The most common problem associated with excessively long nails occurs when the nail becomes snagged on something such as a carpet loop and pulls the nail from its bed or dislocates the toe. In addition, nails that are too long affect every step the dog takes, causing discomfort and eventually lameness. If dewclaws (the “thumbs” on the wrists) are left untrimmed, they can get caught on things more easily and can be ripped out or actually loop around and grow onto the dog’s leg. You must prevent this by trimming your dog’s nails every week or two.
It is easier to cut the nails by holding the foot backward, much like a horse’s foot is held when being shoed. This way your dog can’t see what is going on, and you can see the bottom of the nail. You will see a solid core culminating in a hollowed nail. Cut the tip up to the core, but not beyond. Occasionally, you may slip up and cause the nail to bleed. Apply styptic powder to the bleeding. If you don’t have any, dip the nail in flour or hold it to a wet tea bag.
A dog’s ear canal is constructed in such a way that it naturally provides a moist environment in which various ear infections can thrive. Earflaps that hang down, especially those with long hair around the ear canal, tend to block the aeration of the ear. Dogs that swim a lot are more likely to get water in their ears. The combination of moisture without aeration makes the ear susceptible to problems. Check your dog’s ears regularly and don’t allow moisture or debris to accumulate in them.
Ear problems can be hard to cure once they’ve started, so early veterinary intervention is important. Signs of ear problems include inflammation, discharge, debris, foul odor, pain, scratching, shaking, tilting of the head, or circling to one side. Bacterial and yeast infections, earmites or ticks, foreign bodies, inhalant allergies, seborrhea, or hypothyroidism are possible underlying problems. Because the ear canal is lined with skin, any skin disorder that affects the dog elsewhere can also affect its ears.
If your dog has ear debris but no signs of discomfort, you can try cleaning the ear yourself, but be forewarned that too much cleaning can irritate the skin lining of the ear canal. You can buy products to clean the ear or use a homemade mixture of one part alcohol to two parts white vinegar. Hold the ear near its base and quickly squeeze in the ear cleaner; the slower it drips, the more it will tickle. Gently massage the liquid downward and squish it all around. Then stand back and allow your dog to shake it all out. Of course, outdoors is the best place to do this. If the ear has so much debris that repeated rinses don’t quickly clean it up, you have a problem that will need veterinary attention.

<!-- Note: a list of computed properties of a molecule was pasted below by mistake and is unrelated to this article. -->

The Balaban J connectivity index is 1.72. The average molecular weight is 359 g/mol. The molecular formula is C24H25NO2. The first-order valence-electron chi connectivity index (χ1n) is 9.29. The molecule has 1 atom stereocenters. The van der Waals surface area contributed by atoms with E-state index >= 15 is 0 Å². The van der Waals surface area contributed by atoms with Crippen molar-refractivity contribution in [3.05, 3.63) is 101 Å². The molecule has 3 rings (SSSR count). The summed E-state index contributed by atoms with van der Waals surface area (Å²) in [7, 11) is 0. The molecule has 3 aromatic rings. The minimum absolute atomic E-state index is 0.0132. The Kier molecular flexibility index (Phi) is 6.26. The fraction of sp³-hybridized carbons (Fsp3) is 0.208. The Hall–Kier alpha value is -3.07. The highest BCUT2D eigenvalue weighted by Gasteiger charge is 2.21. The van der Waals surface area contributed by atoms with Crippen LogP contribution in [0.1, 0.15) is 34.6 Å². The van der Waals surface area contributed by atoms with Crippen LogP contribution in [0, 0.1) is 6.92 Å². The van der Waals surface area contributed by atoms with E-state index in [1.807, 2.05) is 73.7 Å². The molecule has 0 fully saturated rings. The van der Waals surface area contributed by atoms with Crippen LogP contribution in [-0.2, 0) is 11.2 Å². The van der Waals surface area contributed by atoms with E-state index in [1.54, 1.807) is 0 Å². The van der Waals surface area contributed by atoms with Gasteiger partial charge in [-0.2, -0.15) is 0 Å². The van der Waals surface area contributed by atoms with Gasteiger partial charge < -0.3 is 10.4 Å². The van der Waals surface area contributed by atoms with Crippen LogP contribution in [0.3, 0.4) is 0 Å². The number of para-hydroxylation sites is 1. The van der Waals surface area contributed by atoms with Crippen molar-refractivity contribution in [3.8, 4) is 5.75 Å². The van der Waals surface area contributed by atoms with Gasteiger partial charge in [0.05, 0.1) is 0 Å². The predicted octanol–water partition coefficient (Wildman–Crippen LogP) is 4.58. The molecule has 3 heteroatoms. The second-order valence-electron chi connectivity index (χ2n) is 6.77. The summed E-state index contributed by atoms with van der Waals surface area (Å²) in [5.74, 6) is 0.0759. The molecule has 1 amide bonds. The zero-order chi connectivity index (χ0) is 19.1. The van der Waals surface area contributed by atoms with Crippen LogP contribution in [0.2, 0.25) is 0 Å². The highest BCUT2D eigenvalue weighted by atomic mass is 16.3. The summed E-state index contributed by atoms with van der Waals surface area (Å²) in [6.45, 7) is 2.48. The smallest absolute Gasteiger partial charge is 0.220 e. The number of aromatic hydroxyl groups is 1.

If the ear is red, swollen, or painful, do not attempt to clean it yourself. Your dog may have a serious problem and may need to be sedated for cleaning. Cleaning solutions will flush out debris, but will not kill mites or cure infections. Do not stick cotton swabs down the ear canal, as they can irritate the skin and pack debris into the canal. Also do not use powders, which can cake in the ear, or hydrogen peroxide, which can leave the ear moist.
Eye care should never be approached with a wait-and-see attitude. Take note of squinting, redness, itching, tearing, dullness, mucus discharge, or any change in pupil size or reactivity. If you notice any of these symptoms, have your dog seen by a veterinarian immediately. These conditions could indicate a serious eye or neurological problem.
Squinting or tearing can be due to an irritated cornea or a foreign body in the eye. Look under the lids and flood the eye with saline solution. A watery discharge without squinting can be a symptom of allergies or a tear drainage problem. A clogged tear drainage duct can cause the tears to drain onto the face rather than the normal drainage through the nose. Your veterinarian can diagnose a drainage problem with a simple test.
A thick mucus discharge usually indicates a more serious problem, including conjunctivitis, lid irritation, or “dry eye.”
Between four and seven months of age, Golden Retriever pups will begin to lose their baby teeth and get their permanent ones. Many times, baby teeth are not lost, and the permanent teeth grow in next to the baby ones. If this condition persists after the permanent teeth are completely in, consult your vet. Retained baby teeth can cause misalignment of adult teeth. Correct alignment is important for good dental health.